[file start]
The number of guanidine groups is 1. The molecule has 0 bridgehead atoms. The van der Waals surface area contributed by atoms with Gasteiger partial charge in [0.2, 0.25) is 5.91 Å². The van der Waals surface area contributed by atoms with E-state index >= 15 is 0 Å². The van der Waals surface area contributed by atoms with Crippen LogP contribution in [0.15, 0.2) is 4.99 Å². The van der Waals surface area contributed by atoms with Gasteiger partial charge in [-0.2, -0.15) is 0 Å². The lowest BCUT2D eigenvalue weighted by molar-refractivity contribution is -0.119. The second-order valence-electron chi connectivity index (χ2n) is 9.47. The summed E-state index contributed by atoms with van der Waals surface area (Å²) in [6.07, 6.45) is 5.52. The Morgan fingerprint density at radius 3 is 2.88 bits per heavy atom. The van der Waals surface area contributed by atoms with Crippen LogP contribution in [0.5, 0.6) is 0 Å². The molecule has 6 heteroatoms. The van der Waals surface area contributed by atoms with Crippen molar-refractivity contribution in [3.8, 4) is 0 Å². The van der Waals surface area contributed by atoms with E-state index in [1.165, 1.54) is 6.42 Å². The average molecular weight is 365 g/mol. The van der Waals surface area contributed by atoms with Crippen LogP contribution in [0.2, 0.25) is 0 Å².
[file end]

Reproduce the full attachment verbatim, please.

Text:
The number of guanidine groups is 1. The molecule has 0 bridgehead atoms. The van der Waals surface area contributed by atoms with Gasteiger partial charge in [0.2, 0.25) is 5.91 Å². The van der Waals surface area contributed by atoms with E-state index >= 15 is 0 Å². The van der Waals surface area contributed by atoms with Crippen LogP contribution in [0.15, 0.2) is 4.99 Å². The van der Waals surface area contributed by atoms with Gasteiger partial charge in [-0.2, -0.15) is 0 Å². The lowest BCUT2D eigenvalue weighted by molar-refractivity contribution is -0.119. The second-order valence-electron chi connectivity index (χ2n) is 9.47. The summed E-state index contributed by atoms with van der Waals surface area (Å²) in [6.07, 6.45) is 5.52. The Morgan fingerprint density at radius 3 is 2.88 bits per heavy atom. The van der Waals surface area contributed by atoms with Crippen LogP contribution in [0.5, 0.6) is 0 Å². The molecule has 6 heteroatoms. The van der Waals surface area contributed by atoms with Crippen molar-refractivity contribution in [3.8, 4) is 0 Å². The van der Waals surface area contributed by atoms with E-state index in [1.165, 1.54) is 6.42 Å². The average molecular weight is 365 g/mol. The van der Waals surface area contributed by atoms with Crippen LogP contribution in [0.2, 0.25) is 0 Å².